Science and cooking via Baked Alaska : Fizzics Education


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Science and cooking via Baked Alaska

Science and cooking via Baked Alaska

Follow FizzicsEd 150 Science Experiments:

You Will Need:

  • Ice-cream
  • 3 eggs Whites*
  • 150g Caster sugar
  • Base, you can use a sponge cake or a brownie.
  • Bowl
  • An electric whisk, or beater
  • *Be aware that the final product does contain raw egg.


Baked Alaska ingredients
1 Baked Alaska mixer

Separate egg whites from the yolk and pour the egg whites into a clean metal bowl.

Beat on low-medium with an electric mixer or whisk until firm peaks form. This usually takes about 5 minutes.

2 Baked Alaska sugar

Turn beater up to medium-high while gradually adding the caster sugar for 5-7 minutes.

3 Baked Alaska meringue

Beat for a further 2 minutes, until the meringue looks glossy.

4 Baked Alaska assemble

Line a tray with baking paper and place on it a nice thick slice of cake. Scoop some ice -cream on to your cake.

5 Baked Alaska prebake

Use a spoon to dollop the meringue all over your cake and ice-cream. Make sure it’s completely covered!

6 Baked Alaska postbake

Bake at 230-250 °C for 2-3 minutes.

7 Baked Alaska plate

Remove from the oven, slice and serve!

8 A cloud of liquid nitrogen vaur on a deask with a science presenter
9 Teacher showing how to do an experiment outside to a group of kids.

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Why Does This Happen?

The ice-cream didn’t melt! How is this possible?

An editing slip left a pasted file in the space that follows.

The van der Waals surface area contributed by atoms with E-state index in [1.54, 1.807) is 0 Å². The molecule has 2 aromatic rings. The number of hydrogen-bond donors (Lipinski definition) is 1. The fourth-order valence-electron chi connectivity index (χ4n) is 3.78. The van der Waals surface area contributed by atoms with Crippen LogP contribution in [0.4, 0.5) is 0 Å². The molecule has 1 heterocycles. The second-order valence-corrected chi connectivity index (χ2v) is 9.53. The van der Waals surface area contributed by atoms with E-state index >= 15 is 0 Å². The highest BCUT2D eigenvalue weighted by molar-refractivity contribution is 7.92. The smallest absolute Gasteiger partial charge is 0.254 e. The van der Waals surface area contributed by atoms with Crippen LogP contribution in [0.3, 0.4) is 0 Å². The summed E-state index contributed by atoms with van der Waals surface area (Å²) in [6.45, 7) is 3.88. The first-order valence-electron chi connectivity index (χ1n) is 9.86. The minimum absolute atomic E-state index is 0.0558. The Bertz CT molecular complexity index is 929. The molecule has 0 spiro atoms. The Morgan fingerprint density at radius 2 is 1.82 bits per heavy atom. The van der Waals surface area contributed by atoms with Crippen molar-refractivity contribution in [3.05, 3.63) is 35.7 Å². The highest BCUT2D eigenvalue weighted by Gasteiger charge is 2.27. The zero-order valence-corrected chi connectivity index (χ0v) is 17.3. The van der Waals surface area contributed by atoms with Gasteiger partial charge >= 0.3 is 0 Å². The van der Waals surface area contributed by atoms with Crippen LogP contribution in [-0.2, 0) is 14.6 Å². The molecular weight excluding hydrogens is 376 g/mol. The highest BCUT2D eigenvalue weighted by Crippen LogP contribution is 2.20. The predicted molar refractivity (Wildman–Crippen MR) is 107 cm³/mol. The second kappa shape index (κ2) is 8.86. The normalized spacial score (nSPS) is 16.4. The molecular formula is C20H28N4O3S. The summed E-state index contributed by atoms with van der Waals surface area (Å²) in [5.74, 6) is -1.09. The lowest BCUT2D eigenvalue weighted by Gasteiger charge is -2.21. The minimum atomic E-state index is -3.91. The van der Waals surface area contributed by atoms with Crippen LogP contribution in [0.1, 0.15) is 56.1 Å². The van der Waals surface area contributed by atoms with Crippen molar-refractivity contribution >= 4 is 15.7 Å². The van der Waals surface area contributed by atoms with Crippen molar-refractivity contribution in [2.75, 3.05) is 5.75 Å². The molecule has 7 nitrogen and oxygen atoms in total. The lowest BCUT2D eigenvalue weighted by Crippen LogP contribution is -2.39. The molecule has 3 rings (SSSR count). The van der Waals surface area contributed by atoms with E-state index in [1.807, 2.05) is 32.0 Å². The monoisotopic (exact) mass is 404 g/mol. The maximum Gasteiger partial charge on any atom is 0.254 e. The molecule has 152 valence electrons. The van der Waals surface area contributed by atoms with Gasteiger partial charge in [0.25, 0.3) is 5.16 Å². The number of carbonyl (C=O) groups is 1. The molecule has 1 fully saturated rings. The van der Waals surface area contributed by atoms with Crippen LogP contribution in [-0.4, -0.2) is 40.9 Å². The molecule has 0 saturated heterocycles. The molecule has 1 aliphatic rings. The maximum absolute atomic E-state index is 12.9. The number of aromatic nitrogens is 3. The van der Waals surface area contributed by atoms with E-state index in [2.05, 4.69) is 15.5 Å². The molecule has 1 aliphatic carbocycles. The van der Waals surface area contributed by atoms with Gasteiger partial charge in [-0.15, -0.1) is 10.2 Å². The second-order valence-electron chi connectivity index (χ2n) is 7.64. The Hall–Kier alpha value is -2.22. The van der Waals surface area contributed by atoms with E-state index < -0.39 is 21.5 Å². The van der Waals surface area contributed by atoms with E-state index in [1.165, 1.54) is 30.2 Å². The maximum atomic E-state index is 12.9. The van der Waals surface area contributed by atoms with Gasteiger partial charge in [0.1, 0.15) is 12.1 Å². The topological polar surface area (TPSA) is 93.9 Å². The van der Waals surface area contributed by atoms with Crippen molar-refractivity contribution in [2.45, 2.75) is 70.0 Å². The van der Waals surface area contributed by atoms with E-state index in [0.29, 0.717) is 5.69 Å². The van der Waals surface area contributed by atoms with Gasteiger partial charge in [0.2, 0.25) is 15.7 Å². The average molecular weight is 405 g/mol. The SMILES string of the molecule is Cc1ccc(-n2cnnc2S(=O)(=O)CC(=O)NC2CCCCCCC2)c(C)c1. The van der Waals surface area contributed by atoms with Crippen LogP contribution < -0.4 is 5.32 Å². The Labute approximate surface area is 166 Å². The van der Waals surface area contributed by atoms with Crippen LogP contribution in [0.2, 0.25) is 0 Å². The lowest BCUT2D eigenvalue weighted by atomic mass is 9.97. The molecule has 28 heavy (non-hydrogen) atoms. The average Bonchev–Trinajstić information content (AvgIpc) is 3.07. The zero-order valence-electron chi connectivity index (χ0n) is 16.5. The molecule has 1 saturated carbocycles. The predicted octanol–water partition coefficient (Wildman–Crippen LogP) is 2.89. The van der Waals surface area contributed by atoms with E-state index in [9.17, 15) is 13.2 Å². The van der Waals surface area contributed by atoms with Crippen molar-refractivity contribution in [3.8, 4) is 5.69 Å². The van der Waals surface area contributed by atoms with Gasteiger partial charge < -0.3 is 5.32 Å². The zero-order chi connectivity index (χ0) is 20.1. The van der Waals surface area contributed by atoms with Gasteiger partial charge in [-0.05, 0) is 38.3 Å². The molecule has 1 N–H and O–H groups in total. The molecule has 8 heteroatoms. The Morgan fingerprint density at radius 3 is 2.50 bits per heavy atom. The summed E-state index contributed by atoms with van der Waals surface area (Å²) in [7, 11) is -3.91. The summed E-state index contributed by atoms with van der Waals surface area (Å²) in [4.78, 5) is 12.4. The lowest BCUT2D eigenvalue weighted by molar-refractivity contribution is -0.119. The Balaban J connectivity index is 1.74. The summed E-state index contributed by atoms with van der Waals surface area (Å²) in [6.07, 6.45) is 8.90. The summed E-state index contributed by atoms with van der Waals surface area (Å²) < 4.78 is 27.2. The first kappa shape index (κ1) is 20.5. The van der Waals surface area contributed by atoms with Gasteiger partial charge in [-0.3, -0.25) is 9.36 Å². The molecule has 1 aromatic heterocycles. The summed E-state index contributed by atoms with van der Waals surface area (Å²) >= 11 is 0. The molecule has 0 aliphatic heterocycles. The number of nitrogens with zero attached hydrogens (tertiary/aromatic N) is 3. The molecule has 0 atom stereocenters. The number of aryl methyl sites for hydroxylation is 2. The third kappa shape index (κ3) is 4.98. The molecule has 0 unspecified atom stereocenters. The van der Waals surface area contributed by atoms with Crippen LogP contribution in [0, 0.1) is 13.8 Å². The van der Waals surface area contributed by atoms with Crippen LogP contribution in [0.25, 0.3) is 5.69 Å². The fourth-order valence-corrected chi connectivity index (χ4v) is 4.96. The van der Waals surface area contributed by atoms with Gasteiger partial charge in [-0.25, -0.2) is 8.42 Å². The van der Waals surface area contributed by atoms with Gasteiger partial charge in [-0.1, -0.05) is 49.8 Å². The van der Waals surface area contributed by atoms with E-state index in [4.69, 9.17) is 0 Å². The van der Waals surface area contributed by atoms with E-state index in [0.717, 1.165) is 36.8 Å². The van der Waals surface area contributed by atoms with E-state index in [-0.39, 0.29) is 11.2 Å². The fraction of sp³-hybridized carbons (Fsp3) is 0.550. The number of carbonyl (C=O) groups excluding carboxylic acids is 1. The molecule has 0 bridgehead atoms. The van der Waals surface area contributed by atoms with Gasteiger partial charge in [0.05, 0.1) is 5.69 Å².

Heat tends to move from hotter thing to cooler things.

Air is a great thermal insulator, meaning that it does not let heat pass through it easily. The meringue, that we have covered the ice-cream with, is made up of countless tiny air pockets and bubbles. These air pockets and bubbles block the heat of the oven from reaching the ice-cream, keeping it cold.

We use the same principle to help keep our houses nice and warm in the winter. Plastic foam, or fiberglass insulation, is often placed between the walls or in the ceiling to trap layers of air, preventing heat loss. So when the heater is running, or the fire is going, you stay nice and toasty.

Variable testing.

Turn this recipe into a variable testing science project! Here are some ideas:

  • Is it the meringue that stops the ice-cream from melting? Try putting some ice-cream into the oven without the meringue. Do so in an oven-proof container next to the Baked Alaska and compare.
  • Whipping time- Would the length of time you spend whipping the egg whites effect the insulating ability of the meringue? Try it!
  • Amount of sugar- Try cooking the Baked Alaska with more or less sugar. Does this affect the structure of the foam and therefore how well it insulates heat?
  • Heat source- Oven, grill, blow torch or microwave? Which method works, and which does not? Which produces the best product and why?

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